It is certainly possible that, upon asking these questions, you might realize that you haven’t the faintest idea how to find the answers. Or perhaps you know what the answers are, but you’re not confident that you can make your vision come to life on your own. So you call up a marketing agency or consultancy and begin to explore working together. How do you know whether it is a good fit? What should you ask them while you’re in conversations with them before officially starting?

What is your team best at?

When a buyer asks me this question during a sales conversation, I know they’re thinking about the importance of fit. Not every marketing partner is right for you and your unique needs. This question helps you figure out whether you’ve found one who can address the challenge you’re trying to solve, and it also can shed light on their own level of internal clarity. If the person you’re speaking with stumbles around and cannot articulate the businesses they best serve, it is likely that they simply don’t know—and that should be a red flag for you.

Do you have any experience with problems similar to this?

Most people ask about industry experience. Here’s the challenge with that approach: a team may have plenty of experience working within your industry without having any experience with the specific challenges you face. For example, if you talk to a branding firm and they happen to have worked in consumer electronics in the past, but you’re looking for a lead generation strategy and campaign, what good does that do you? If you want experience, ask for experience solving challenges like the one you have.

How does your team structure work?

This may be a little “how the sausage is made” in nature, but the purpose of this question is to understand how knowledge flows through the organization and to gain clarity about who you’ll be working with directly. Chances are, if you’re in a long-term relationship with your partner, at some point a team member will leave. How does your marketing partner address these things? Are you going to be responsible for re-onboarding the team? This is mainly a question about institutionalizing the knowledge they gain about your business, and ensuring you have a team that’s building your marketing, not an individual contributor.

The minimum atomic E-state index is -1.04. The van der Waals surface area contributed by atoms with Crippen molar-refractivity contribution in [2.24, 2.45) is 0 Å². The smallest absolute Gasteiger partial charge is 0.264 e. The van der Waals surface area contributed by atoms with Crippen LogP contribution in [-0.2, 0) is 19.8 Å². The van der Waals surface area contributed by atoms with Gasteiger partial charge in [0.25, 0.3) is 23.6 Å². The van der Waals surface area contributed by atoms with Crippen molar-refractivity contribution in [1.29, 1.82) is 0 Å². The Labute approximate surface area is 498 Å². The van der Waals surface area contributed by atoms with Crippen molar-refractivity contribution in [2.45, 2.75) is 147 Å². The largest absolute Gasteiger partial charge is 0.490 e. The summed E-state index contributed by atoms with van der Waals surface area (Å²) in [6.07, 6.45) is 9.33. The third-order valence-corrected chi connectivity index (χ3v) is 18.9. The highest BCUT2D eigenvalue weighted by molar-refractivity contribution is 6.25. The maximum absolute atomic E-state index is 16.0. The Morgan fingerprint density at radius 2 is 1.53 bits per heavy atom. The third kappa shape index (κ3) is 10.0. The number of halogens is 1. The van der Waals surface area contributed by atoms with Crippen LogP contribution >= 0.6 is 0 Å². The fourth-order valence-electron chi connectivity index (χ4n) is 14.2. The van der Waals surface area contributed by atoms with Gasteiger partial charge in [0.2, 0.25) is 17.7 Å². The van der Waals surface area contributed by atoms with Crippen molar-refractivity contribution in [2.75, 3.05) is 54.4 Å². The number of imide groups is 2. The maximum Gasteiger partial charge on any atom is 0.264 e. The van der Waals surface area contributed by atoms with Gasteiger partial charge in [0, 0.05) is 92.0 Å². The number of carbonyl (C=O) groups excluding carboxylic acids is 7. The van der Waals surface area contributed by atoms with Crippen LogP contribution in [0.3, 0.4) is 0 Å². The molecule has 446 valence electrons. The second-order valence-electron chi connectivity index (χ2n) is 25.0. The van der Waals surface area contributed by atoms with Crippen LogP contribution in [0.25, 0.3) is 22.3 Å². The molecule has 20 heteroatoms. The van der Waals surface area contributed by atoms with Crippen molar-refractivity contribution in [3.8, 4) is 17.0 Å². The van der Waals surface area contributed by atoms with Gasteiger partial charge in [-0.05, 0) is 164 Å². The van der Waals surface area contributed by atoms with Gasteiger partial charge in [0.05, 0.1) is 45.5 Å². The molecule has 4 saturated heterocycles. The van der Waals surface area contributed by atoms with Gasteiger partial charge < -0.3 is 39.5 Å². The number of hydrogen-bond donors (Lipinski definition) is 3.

Questions your marketing partner should ask during a discovery

When you kick off any project with a marketing partner, you’re going to begin with some sort of discovery process. Call it an assessment, call it an audit, call it whatever you like. The best ones involve these questions.

What is your sales process? Where is it broken?

Remember, marketing and sales are two sides of the same coin. If sales is breaking, chances are marketing may be able to support in one way or another. This also serves the purpose of educating marketing on the types of questions and problems your business solves. If your marketing partner skips the sales process during a discovery, they’re not thinking holistically about how marketing and sales impact each other—and the business as a whole.

Historically, what are your best channels for new business?

Simply running loads of paid ads won’t necessarily help you achieve your marketing goals. Instead, you have to be sure you’re properly targeting those ads to guarantee a positive ROI. Your marketing consultancy or agency should seek to understand where business is already flowing and see if there is some low hanging fruit you can pick to really amplify the effectiveness of those channels.

How does your internal team use technology currently?

It can be extremely effective to get inside of a CRM and/or marketing automation tool in order to learn about how marketing currently functions inside of the organization. It also allows understanding of how things are measured and reported, a key ingredient to any successful marketing strategy.

This list is just a starting point—so build on it.

You can do a deeper dive into any of the questions listed above and follow the rabbit hole for quite some time. As you continue to refine your buyer personas and run more campaigns, you’ll certainly add to the list of questions, and build new lists for different campaign goals. As your vision evolves and takes shape, more questions will come up than answers. Start here, with these questions, and go from there. You’ll feel like an expert in no time.

Joe Mills Team Photo at Element Three

“Whatever you are, be a good one.” This advice has served Joe well as he’s worn many hats throughout his career – from college soccer player to marketing expert to Business Development Manager. He’s passionate about using big ideas to build mutually beneficial partnerships, because “to help yourself is to help others.”